Charlottesville August 16, 2017

As someone whose ministry is focused on Christian contemplation, I do not like to write about politics.

There are several reasons for this. One is simple humility: my skill as a writer and speaker is inspirational rather than confrontational, so my gut sense is to leave political writing to those who do it better than I could. But just as important is my deeply-held conviction that Christian contemplation is for everyone, across the political spectrum, and that I would be doing a disservice to readers if I made this blog even somewhat political, as if to say “only people who agree with me politically should be contemplatives.” Christianity teaches that we are all imperfect, broken, wounded, sinful, which means that everyone, across the political spectrum, stands in need of God’s grace and the kind of healing that can come through contemplative practice.

But there are times when even a principled silence regarding politics must be broken, and this is one of those times.

Like so many people, I am both horrified and heartbroken about the events in Charlottesville this past weekend, and deeply troubled by the president’s response to those events. We all, regardless of our political sympathies, must denounce racism and the hatred and violence it engenders.

I still feel like I do not have the skill to adequately address these extraordinary times. This morning my wife showed me this video clip from Jimmy Fallon, and it says pretty much everything I would hope to say.

Sure, this is “political” in the sense that our president has made a bad event far worse. But one of the reasons why I am writing this, is because this is an issue that needs to bring us together, regardless of our party affiliation or political sympathies. When Jesus said “Love your enemies,” he wasn’t advising us to tolerate hatred. We must speak out against it. No matter how we vote.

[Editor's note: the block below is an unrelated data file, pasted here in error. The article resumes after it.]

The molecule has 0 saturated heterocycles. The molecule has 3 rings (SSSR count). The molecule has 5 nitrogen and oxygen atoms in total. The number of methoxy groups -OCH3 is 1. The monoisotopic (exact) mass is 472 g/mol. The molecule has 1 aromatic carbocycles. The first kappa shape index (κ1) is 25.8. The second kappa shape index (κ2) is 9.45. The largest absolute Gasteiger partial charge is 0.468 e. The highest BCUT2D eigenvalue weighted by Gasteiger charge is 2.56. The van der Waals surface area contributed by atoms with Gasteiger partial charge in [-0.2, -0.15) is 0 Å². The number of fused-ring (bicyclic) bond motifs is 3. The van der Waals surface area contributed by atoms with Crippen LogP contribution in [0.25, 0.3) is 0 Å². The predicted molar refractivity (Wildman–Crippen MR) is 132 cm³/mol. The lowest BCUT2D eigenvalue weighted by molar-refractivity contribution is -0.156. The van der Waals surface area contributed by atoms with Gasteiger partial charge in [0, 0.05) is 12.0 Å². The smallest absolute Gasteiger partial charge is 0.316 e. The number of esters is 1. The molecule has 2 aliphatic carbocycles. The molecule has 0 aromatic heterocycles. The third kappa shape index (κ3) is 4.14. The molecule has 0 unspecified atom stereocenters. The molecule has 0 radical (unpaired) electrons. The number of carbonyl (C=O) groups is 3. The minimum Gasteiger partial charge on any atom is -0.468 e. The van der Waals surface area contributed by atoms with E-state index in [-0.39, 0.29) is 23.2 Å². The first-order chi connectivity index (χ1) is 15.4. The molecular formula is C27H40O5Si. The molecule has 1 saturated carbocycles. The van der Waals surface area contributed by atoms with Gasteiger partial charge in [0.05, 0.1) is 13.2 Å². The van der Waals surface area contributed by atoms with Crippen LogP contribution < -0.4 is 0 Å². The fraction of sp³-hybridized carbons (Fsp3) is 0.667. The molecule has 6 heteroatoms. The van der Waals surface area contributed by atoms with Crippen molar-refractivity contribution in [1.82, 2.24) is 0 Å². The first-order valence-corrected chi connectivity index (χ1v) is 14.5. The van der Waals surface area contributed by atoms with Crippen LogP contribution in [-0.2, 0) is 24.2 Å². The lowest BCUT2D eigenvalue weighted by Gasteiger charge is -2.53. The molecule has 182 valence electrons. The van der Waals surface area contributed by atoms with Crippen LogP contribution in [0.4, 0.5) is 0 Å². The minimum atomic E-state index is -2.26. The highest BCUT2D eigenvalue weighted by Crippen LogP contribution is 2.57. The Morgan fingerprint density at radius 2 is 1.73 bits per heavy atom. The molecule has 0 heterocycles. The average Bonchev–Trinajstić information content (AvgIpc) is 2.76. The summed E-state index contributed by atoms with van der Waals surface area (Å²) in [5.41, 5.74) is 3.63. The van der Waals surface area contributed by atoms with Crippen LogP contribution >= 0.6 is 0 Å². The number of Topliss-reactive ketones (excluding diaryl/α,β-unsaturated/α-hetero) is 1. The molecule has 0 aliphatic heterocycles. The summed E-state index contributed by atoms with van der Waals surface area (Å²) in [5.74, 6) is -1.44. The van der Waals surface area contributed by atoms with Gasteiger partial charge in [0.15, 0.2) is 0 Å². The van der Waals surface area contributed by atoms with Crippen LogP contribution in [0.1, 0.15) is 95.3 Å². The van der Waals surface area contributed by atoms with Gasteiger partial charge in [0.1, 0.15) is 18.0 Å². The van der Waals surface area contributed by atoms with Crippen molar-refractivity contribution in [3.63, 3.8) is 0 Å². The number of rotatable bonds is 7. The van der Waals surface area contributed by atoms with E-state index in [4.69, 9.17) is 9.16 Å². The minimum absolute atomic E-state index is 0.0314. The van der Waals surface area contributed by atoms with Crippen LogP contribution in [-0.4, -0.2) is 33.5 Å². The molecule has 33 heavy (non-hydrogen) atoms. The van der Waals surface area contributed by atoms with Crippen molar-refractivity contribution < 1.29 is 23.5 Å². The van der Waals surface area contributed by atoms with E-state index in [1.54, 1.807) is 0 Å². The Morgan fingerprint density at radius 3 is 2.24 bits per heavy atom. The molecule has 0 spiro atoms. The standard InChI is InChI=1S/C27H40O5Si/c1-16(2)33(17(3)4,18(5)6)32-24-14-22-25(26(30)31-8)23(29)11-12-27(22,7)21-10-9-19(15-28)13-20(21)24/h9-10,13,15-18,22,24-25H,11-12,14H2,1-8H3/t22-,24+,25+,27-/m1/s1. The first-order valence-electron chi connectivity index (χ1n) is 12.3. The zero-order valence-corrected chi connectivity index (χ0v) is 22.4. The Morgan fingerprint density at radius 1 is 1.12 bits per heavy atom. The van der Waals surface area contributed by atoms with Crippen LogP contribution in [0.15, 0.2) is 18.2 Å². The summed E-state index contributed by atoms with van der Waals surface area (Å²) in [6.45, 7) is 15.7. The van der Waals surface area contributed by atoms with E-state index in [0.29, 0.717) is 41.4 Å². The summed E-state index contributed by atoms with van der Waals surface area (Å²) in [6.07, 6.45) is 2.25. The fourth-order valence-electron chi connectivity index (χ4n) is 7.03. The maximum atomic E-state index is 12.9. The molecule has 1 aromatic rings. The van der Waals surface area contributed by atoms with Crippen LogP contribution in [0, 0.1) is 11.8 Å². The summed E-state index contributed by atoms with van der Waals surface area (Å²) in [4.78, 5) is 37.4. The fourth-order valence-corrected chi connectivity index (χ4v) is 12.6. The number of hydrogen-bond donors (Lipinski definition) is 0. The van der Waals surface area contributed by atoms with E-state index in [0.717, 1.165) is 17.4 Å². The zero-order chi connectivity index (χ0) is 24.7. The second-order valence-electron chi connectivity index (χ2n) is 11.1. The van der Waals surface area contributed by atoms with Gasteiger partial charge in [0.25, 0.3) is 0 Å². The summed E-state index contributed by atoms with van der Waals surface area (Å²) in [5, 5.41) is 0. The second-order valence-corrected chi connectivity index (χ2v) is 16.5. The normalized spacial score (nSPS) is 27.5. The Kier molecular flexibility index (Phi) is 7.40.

Thank you, readers of this blog, for your commitment to contemplation. I once heard Cynthia Bourgeault say that contemplation is the best defense we have against religious fundamentalism. She’s right, and I want to take that a step further: contemplation is an essential practice for eliminating political and ethnic/racial hatred as well. Contemplation, by itself, is not enough; the Jesuits are right when they say we need contemplation in action. But without that ability to be still and know God, we run the risk of acting out of reactive anger rather than Christlike love.

We have no choice but to fight against racism and white supremacism and other forms of social hatred. Contemplation is necessary for fighting that fight with Christian integrity.

We live in perilous times. May we all remember our mandates from Christ: to love our enemies, to practice mercy and forgiveness, and to withdraw into the inner room where we can be still and know.

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